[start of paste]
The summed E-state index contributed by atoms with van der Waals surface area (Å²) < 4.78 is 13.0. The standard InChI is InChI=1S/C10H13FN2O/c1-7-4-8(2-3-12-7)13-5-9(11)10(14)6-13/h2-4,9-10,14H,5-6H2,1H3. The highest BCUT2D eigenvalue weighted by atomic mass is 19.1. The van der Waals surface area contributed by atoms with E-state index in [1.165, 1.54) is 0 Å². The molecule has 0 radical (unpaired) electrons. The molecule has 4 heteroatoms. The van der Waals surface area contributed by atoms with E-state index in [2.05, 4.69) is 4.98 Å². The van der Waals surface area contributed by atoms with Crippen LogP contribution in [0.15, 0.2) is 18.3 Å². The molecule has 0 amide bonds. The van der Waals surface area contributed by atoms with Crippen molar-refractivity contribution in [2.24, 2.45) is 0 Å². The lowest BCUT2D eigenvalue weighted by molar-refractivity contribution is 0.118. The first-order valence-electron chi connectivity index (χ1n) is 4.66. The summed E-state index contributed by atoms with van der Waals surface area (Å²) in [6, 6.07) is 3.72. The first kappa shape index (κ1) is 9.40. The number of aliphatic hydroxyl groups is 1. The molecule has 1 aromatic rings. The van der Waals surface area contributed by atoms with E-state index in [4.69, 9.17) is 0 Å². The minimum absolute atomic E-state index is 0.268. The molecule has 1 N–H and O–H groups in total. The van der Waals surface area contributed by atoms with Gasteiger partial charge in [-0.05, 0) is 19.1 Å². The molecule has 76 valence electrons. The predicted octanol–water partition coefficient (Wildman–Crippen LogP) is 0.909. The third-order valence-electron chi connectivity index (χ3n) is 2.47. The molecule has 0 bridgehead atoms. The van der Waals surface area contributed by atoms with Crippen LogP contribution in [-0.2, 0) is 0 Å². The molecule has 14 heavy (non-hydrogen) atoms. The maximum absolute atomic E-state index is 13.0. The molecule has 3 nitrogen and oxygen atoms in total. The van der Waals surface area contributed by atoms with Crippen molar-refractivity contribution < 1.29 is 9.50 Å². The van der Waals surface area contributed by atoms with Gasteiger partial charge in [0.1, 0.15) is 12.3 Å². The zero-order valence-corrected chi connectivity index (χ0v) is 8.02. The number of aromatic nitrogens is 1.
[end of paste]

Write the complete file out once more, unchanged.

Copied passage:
The summed E-state index contributed by atoms with van der Waals surface area (Å²) < 4.78 is 13.0. The standard InChI is InChI=1S/C10H13FN2O/c1-7-4-8(2-3-12-7)13-5-9(11)10(14)6-13/h2-4,9-10,14H,5-6H2,1H3. The highest BCUT2D eigenvalue weighted by atomic mass is 19.1. The van der Waals surface area contributed by atoms with E-state index in [1.165, 1.54) is 0 Å². The molecule has 0 radical (unpaired) electrons. The molecule has 4 heteroatoms. The van der Waals surface area contributed by atoms with E-state index in [2.05, 4.69) is 4.98 Å². The van der Waals surface area contributed by atoms with Crippen LogP contribution in [0.15, 0.2) is 18.3 Å². The molecule has 0 amide bonds. The van der Waals surface area contributed by atoms with Crippen molar-refractivity contribution in [2.24, 2.45) is 0 Å². The lowest BCUT2D eigenvalue weighted by molar-refractivity contribution is 0.118. The first-order valence-electron chi connectivity index (χ1n) is 4.66. The summed E-state index contributed by atoms with van der Waals surface area (Å²) in [6, 6.07) is 3.72. The first kappa shape index (κ1) is 9.40. The number of aliphatic hydroxyl groups is 1. The molecule has 1 aromatic rings. The van der Waals surface area contributed by atoms with E-state index in [4.69, 9.17) is 0 Å². The minimum absolute atomic E-state index is 0.268. The molecule has 1 N–H and O–H groups in total. The van der Waals surface area contributed by atoms with Gasteiger partial charge in [-0.05, 0) is 19.1 Å². The molecule has 76 valence electrons. The predicted octanol–water partition coefficient (Wildman–Crippen LogP) is 0.909. The third-order valence-electron chi connectivity index (χ3n) is 2.47. The molecule has 0 bridgehead atoms. The van der Waals surface area contributed by atoms with Crippen LogP contribution in [-0.2, 0) is 0 Å². The molecule has 14 heavy (non-hydrogen) atoms. The maximum absolute atomic E-state index is 13.0. The molecule has 3 nitrogen and oxygen atoms in total. The van der Waals surface area contributed by atoms with Crippen molar-refractivity contribution < 1.29 is 9.50 Å². The van der Waals surface area contributed by atoms with Gasteiger partial charge in [0.1, 0.15) is 12.3 Å². The zero-order valence-corrected chi connectivity index (χ0v) is 8.02. The number of aromatic nitrogens is 1.